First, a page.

American car manufacturers have always been considered inferior when compared to their European counterparts. It’s hard to argue with that, as Europeans have built icons like the McLaren F1, Bugatti Chiron, Porsche 911, and many others. However, American automakers have one thing that Europeans will never have—muscle cars.
The muscle car segment started in the ’60s when American manufacturers started installing powerful V8 engines into intermediate-sized vehicles. Since then, the muscle car segment has spawned some of the most iconic American cars. This article explores ten fantastic muscle cars we’d choose over any European sports car.
10 Dodge Challenger SRT Demon
Gearheads love the Dodge Challenger, which is why it’s one of the few muscle car models still in production today. Of all the Challenger generations and model years ever made, the 2018 SRT Demon is the fastest and most powerful.
The SRT Demon is powered by a 6.2-liter supercharged Hemi V8 blurting out up to 840 horses. With a 0-60 of 2.3 seconds, a top speed of 211 mph, and the ability to cover the quarter mile in 9.65 seconds, the SRT Demon is one of the most feared drag racing muscle cars ever.
9 Buick GNX
The second-generation Grand National impressed many with its mean-looking design, but it just wasn’t offering much in the performance department. So, for the final year, Buick decided to build a limited edition version of the Grand National that would offer the performance many gearheads wanted.
Buick roped in McLaren on the project, who upgraded the engine and added a turbocharger to boost its output to around 300 hp. Only 547 GNX examples were made, making it one of the rarest muscle cars you can buy.
8 1970 Chevrolet Chevelle SS 454
When asked to name the fastest, most powerful Chevy muscle car they can think of, many will say a certain type of Camaro. However, that wasn’t the case in the early ’70s, as the Chevelle SS 454 held that title.
The Chevelle debuted in the early ’60s but wasn’t a strong seller for Chevy as many gearheads felt it was underpowered. Chevy decided to change that in 1970 when they equipped the Chevelle with a 454cid big-block V8 engine. With an output of 360 hp, the Chevelle SS 454 was a beast.
7 Ford Mustang Shelby GT500
In the late ’60s, the renowned Carroll Shelby took a Mustang GT500 and worked his magic on it, resulting in the Mustang Shelby GT500. This awesome vehicle was such a huge hit that Ford has kept producing it to date.
The latest Shelby GT500 comes with a hand-built 5.2-liter aluminum-alloy supercharged V8 engine producing 760 hp and 625 lb-ft of torque. It goes from 0 to 60 in just 3.4 seconds and will top out at 180 mph.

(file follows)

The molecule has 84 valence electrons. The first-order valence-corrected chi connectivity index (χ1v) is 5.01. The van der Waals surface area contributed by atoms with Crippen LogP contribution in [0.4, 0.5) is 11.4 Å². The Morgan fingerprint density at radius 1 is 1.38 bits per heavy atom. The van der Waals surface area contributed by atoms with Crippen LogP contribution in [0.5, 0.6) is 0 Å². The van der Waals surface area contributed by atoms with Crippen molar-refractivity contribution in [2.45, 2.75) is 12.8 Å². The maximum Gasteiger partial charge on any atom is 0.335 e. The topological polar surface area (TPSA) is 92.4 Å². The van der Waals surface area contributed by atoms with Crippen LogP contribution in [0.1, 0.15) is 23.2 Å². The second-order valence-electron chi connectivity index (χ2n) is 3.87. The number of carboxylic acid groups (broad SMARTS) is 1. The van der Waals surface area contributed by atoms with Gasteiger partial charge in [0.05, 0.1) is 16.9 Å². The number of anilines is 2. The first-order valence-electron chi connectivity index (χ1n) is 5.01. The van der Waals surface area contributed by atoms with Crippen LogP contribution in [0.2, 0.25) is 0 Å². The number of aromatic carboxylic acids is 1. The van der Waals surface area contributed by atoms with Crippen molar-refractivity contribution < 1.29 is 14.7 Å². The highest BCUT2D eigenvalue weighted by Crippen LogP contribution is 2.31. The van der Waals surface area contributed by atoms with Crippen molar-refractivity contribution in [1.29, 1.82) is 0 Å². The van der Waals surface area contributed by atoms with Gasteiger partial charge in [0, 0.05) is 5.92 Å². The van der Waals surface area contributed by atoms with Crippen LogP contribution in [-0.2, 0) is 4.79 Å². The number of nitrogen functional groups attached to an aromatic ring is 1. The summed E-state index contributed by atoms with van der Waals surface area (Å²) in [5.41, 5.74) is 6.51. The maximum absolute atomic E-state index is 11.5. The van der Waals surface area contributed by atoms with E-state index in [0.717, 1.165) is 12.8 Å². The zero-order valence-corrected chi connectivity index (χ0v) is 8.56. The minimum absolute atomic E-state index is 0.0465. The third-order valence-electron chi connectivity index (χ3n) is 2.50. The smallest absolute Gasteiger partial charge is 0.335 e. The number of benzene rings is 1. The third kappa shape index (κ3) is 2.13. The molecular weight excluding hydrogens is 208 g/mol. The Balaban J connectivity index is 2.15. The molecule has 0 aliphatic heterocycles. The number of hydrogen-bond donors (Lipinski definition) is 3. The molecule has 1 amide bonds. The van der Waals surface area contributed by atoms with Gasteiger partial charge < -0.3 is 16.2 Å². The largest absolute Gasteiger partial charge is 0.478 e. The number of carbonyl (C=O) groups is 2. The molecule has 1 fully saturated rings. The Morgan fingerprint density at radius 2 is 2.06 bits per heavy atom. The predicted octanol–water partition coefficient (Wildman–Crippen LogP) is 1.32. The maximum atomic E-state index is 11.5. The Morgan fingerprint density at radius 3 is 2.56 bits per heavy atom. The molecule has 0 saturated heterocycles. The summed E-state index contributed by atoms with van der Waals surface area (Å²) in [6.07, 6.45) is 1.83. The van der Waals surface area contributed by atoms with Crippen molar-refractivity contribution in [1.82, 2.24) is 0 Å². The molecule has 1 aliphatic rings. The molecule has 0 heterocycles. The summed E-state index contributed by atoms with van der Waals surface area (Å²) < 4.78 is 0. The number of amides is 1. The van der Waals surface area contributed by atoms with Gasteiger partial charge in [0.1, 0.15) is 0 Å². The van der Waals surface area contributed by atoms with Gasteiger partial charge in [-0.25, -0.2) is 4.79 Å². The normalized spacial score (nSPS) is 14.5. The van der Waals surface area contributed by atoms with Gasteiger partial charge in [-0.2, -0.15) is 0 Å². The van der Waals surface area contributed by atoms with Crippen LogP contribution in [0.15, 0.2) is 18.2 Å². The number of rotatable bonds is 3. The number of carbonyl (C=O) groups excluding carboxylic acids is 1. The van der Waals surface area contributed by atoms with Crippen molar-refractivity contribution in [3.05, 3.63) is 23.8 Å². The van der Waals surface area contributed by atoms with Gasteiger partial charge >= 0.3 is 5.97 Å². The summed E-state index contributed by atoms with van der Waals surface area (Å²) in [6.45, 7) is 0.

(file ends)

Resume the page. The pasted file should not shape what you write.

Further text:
6 1969 Chevrolet Camaro ZL1
The competition for dominance in the muscle car space was stronger than ever in the late ’60s. Everyone was trying to build the fastest, most powerful muscle car, which is why we got icons like the 1969 Dodge Charger R/T, Ford Mustang Boss 429, and Pontiac GTO Judge.
Chevy didn’t want to be left behind, so it offered the amazing ZL1 package for the 1969 Camaro. The ZL1 package was only sold through Chevy’s COPO program, and since it was expensive, only 69 examples were made.
5 Plymouth Hemi ‘Cuda
Plymouth went out of business more than two decades ago, but before it did, it made sure to leave us with many fantastic vehicles to remember it by. The Barracuda is one such vehicle.
The Barracuda was Plymouth’s flagship muscle car and one of its most popular models ever. The Barracuda was loved for its beautiful coke bottle design, excellent driving dynamics, and raw power, particularly the 1969 “Hemi ‘Cuda.” Equipped with a monstrous Hemi V8 engine dishing out 425 hp, the Hemi ‘Cuda was insanely fast.
4 Equus Bass 770
Equus Automotive aims to become America’s version of the likes of Brabus and Alpina. The Bass 770 shows that they mean business. This handcrafted luxury muscle car costs a crazy $634,000, earning it a spot on the list of the most expensive muscle cars of all time.
This price tag sounds insane, but many gearheads believe it’s worth every penny as it offers a superb design inspired by beautiful ’60s muscle cars, a luxurious cabin, lightweight aluminum, and carbon fiber construction, and a 640-hp supercharged V8.
3 1977 Pontiac Firebird Trans AM
Like most muscle cars built during the ’70s, the second-generation Firebird was awful. Despite having a great design, many gearheads hated the second-generation Firebird as it offered horrible performance.
However, not all second-generation Firebirds were horrible, as the 1977 Trans was amazing. It had a gorgeous design featuring the iconic ‘screaming chicken’ graphic on the hood and was producing over 200 hp. The main reason why the 1977 Firebird Trans AM is iconic is that it’s one of the greatest movie cars, having played a vital role in Smokey and the Bandit.
2 Pontiac GTO Judge
Whenever ‘GTO’ is mentioned, the first thing that most gearheads think of is the Pontiac GTO. The GTO is Pontiac’s greatest model and the main reason why gearheads hope the brand will be revived one day.
Any classic GTO would be welcomed into any collection, but we have a soft spot for the Judge. The Judge was a special package introduced for the 1969 GTO which offered unique graphics and a lot more power than the standard GTO.
1 1970 Ford Mustang Boss 429
The Mustang was a huge success when it debuted in 1964, but by 1969, it was facing stiff competition from the faster Hemi-powered Chrysler muscle cars. As such, Ford decided to build the high-performance Mustang Boss 429 to stay competitive.
The Mustang Boss 429 needed a lot of power to compete with Chrysler’s muscle cars, so Ford equipped it with the largest engine available at the time – a 7.0-liter V8 dishing out 375 hp and 450 lb-ft of torque.